There have been many stories about Morihei Ueshiba O’Sensei, the founder of Aikido. Training in different Aikido dojos, I have seen many Aikido instructors and how they teach their classes. Some of them were more focused on martial efficiency and technique, while others emphasized philosophy and harmony. Still there are those who try to balance both.
I will share this scenario:
A beginner is interested in doing Aikido. He has some experience in striking arts, and would want to experience what Aikido has to offer. He goes to a dojo and the instructor rightly first requires this aspirant to observe an Aikido class before he is to join. After observing a class, the beginner decides to begin training, and he does. After having been introduced to the dojo rules on etiquette, this beginner has now entered the mats.
He is first taught ukemi so he doesn’t hurt himself. He is then introduced to different Aikido forms. He partners with other students, his seniors, and together they train these forms. He is taught to learn ukemi and follow.
After class he asks the sensei:
“I am having a hard time with ikkyo ura…”
He then adds that he has found weaknesses in the basic forms, and is wondering how to make it effective. The teacher then quotes O’sensei (in one way or another, but the meaning is the same):
“Aiki is not a technique to fight with or defeat an enemy. It is the way to reconcile the world and make human beings one family. Just practice”.
The student goes home confused but determined. Trusting his teacher he continues to train. He starts to enjoy Aikido, and trained for many many years. He even got his black belt. But he never got his answer to ikkyo ura. However, this doesn’t bother him anymore; he is ok with it. All because
“Aiki is not a technique to fight or defeat an enemy…Aikido is love.”
Has anyone experienced this?
In my opinion, this way of training and understanding of Aikido philosophy is troubling. I believe that reconciliation in any form cannot happen without the presence and the understanding of conflict. In training, shouldn’t we create a “simulated”, albeit controlled, conflict situation through the roles of tori and uke?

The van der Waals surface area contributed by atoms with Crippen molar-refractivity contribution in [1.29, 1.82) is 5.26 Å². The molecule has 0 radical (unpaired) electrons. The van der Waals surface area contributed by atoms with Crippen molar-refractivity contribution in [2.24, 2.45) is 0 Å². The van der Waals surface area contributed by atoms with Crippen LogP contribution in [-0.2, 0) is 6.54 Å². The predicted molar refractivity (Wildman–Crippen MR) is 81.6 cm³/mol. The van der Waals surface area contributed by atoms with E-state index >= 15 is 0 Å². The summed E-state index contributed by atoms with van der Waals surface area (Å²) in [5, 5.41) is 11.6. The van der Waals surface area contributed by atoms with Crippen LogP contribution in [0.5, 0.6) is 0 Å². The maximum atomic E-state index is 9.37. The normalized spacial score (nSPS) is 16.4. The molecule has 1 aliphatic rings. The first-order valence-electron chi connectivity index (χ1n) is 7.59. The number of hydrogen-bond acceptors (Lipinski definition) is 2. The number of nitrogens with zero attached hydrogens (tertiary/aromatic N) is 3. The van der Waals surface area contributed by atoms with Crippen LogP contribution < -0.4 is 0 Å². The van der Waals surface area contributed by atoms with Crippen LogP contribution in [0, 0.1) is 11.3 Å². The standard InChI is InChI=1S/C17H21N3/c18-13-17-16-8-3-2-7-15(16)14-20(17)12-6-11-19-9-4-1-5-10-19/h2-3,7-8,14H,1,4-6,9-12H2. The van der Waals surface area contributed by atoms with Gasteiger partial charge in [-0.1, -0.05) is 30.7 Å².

It is in this controlled environment that forms can be explored, where openings are understood and prevented, and where the concept of Aiki is slowly being discovered. What makes Aikido special is that unlike other martial arts, the goal should always be the ability to neutralize effectively without harming each other.This is how Aikido builds character and the dojo becomes a place where we can learn how to make the different forms effective, without injuring.
I find that in the scenario above, there was nothing to neutralize because there was no conflict situation to begin with. They have learned the steps but not the application. The years spent in training was perfecting the choreography.
We learn Aikido through cooperative training. But in my understanding, there are many ways of cooperating with each other.
Is cooperation really about following steps? Maybe cooperation can also be about helping each other discover the applications of Aikido. I know Aikido can be done without harming the assailant, just look at videos of O’Sensei in action. It is my understanding that one of the purposes of training is knowing how to do this ourselves.
Aikido has a very sophisticated and beautiful philosophy. However, let us not forget that it is also a martial art. The founder is a great martial artist. There are many accounts of his martial prowess, and his great combat skills. But, having seen violence, he opted for peace, and Aikido was born. Throughout his life as a martial artist, he has been challenged many times, and triumphed. He was unmatched using Aikido. I have never heard an account of him saying to the uke, “now you should fall down here”. He simply does waza.
He is also human.
Morihei Ueshiba O’Sensei was a visionary and someone I deeply and sincerely respect. I am grateful that he has left Aikido as his legacy to the world. If he can do Aikido the way he did, don’t we also have the capacity within us to do the same as well? Just like the founder, we should train to be effective while still upholding the virtues which make Aikido unique. This is what makes Aikido both interesting and difficult at the same time. It teaches the Aikidoka to be able to face conflict, while acting from a heart of peace and compassion. It is this intention that makes the difference.
Let us not be lazy. Instead, let us train harder to improve ourselves as practitioners of Aikido. The goal of training is to build character by striking down ego and to sincerely face conflict using peaceful yet martially sound means. It is not deluding ourselves that the conflict does not exist. Aikido then, is a martial art of non-harm and non-injury, but a martial art nonetheless. It remains the Budo of Love and the Art of Peace.
(Please also see: “Aikido: Kata is NOT Waza“)